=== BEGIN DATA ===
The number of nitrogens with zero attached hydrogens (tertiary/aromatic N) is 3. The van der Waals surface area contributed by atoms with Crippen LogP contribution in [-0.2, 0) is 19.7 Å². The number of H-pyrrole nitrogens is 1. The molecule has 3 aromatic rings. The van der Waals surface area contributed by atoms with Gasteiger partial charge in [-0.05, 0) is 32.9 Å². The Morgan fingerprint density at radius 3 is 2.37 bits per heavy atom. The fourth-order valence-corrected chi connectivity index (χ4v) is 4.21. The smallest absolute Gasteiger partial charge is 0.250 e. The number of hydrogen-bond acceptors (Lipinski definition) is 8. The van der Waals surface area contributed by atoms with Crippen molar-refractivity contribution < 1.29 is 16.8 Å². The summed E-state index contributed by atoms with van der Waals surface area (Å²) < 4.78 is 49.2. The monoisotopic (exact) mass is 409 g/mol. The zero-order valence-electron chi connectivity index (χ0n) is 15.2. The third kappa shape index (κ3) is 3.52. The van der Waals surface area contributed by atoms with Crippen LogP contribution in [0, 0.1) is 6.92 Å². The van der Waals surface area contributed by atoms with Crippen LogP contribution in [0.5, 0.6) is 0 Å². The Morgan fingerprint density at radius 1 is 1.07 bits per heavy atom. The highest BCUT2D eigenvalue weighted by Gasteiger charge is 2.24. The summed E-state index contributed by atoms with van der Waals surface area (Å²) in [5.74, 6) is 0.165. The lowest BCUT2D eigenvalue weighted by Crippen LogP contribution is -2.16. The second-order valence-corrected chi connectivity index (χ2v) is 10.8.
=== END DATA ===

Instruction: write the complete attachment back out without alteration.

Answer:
The number of nitrogens with zero attached hydrogens (tertiary/aromatic N) is 3. The van der Waals surface area contributed by atoms with Crippen LogP contribution in [-0.2, 0) is 19.7 Å². The number of H-pyrrole nitrogens is 1. The molecule has 3 aromatic rings. The van der Waals surface area contributed by atoms with Gasteiger partial charge in [-0.05, 0) is 32.9 Å². The Morgan fingerprint density at radius 3 is 2.37 bits per heavy atom. The fourth-order valence-corrected chi connectivity index (χ4v) is 4.21. The smallest absolute Gasteiger partial charge is 0.250 e. The number of hydrogen-bond acceptors (Lipinski definition) is 8. The van der Waals surface area contributed by atoms with Crippen molar-refractivity contribution < 1.29 is 16.8 Å². The summed E-state index contributed by atoms with van der Waals surface area (Å²) < 4.78 is 49.2. The monoisotopic (exact) mass is 409 g/mol. The zero-order valence-electron chi connectivity index (χ0n) is 15.2. The third kappa shape index (κ3) is 3.52. The van der Waals surface area contributed by atoms with Crippen LogP contribution in [0, 0.1) is 6.92 Å². The van der Waals surface area contributed by atoms with Crippen LogP contribution in [0.5, 0.6) is 0 Å². The Morgan fingerprint density at radius 1 is 1.07 bits per heavy atom. The highest BCUT2D eigenvalue weighted by Gasteiger charge is 2.24. The summed E-state index contributed by atoms with van der Waals surface area (Å²) in [5.74, 6) is 0.165. The lowest BCUT2D eigenvalue weighted by Crippen LogP contribution is -2.16. The second-order valence-corrected chi connectivity index (χ2v) is 10.8.